Jaime: I’ve heard some clients say that they’re hesitant to get a domestic violence protective order because they have children with the person and they’re not sure how that’s going to work in terms of communicating with that party if there is an order in place that prohibits them from contact. In your experience, how often do you see carve-outs for parents to be able to communicate with one another solely about the kids?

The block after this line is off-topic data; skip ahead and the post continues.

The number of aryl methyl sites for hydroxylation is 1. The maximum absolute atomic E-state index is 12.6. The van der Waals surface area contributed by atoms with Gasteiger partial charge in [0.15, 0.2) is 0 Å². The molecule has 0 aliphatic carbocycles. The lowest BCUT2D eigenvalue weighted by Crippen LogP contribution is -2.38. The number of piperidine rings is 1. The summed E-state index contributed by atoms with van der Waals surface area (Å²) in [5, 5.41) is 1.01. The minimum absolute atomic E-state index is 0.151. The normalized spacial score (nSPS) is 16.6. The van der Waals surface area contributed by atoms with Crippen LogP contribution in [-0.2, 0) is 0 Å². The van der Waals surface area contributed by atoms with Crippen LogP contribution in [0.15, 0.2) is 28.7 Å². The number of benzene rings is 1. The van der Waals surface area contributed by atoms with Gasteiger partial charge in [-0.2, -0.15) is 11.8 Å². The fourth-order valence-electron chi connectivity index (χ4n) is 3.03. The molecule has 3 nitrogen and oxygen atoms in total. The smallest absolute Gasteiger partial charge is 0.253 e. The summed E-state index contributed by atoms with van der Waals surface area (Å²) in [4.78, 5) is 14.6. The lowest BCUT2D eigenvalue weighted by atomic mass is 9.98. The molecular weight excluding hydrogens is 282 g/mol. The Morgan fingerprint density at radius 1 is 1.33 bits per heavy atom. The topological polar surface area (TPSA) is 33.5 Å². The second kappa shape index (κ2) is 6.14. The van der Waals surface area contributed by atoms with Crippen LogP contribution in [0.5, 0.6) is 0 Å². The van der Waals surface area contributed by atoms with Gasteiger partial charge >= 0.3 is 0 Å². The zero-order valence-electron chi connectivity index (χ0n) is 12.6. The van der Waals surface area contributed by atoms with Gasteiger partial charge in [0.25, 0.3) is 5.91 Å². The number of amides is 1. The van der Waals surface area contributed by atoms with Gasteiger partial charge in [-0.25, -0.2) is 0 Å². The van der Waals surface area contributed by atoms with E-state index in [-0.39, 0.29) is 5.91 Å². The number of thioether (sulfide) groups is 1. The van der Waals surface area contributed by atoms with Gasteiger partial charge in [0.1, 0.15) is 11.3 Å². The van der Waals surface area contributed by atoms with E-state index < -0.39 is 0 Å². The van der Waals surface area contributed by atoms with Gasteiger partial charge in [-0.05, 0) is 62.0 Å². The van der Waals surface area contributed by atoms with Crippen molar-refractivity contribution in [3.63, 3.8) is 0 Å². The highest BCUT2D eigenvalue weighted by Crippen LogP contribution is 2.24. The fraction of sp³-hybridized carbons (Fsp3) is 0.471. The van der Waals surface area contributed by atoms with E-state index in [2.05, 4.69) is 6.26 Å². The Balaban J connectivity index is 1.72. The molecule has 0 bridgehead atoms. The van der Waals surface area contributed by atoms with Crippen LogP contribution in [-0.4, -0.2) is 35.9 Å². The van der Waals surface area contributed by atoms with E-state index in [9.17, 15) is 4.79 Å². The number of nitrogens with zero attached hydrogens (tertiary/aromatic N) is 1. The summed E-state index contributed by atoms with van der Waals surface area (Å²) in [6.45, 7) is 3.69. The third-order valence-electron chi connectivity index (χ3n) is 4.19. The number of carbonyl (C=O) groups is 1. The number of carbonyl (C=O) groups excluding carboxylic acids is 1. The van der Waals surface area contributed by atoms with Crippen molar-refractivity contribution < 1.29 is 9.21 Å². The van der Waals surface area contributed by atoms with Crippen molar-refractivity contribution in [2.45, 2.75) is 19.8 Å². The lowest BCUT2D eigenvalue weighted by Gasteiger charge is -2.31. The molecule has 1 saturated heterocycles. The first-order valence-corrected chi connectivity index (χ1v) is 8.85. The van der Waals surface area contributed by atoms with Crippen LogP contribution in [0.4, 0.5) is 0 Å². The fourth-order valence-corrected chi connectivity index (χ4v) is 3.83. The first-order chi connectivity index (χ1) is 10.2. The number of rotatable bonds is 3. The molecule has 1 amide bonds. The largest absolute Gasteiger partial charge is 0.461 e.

Meredith: Well it really depends on. The case, but I do see carve outs a lot of time. That there will be. Limited communications just to, Um. Communications about the children. Or things that have to do with the children and nothing else. Judges will sometimes put in there that the parties have to communicate by our family wizard. That is a program. That logs all of the communications between the parties. They’ll get notifications of when someone reads. A communication. And it maintains a history of all those communications so that there’s no deleting them. Courts sometimes will also put in there. That they must. Communicate only via cell phone, via text or only via email. Because in domestic violence cases, a lot of times you want to limit it. Those loopholes. You want to close them up so that there is no question about what is permissible and what is not permissible. And individuals. In domestic violence cases. I have found that when a defendant is able to communicate with a plaintiff via text. Sometimes that. Creates additional anxiety. Because it’s a constant ping, ping, ping. And you’re wanting every time your phone buzzes is that. Is that them? Are they contacting you? So you. You may want to articulate or your attorney. That you don’t want it. Via a text message or by phone. You want it. Done through like our family wizard or by email. So that you’re not getting that constant notification.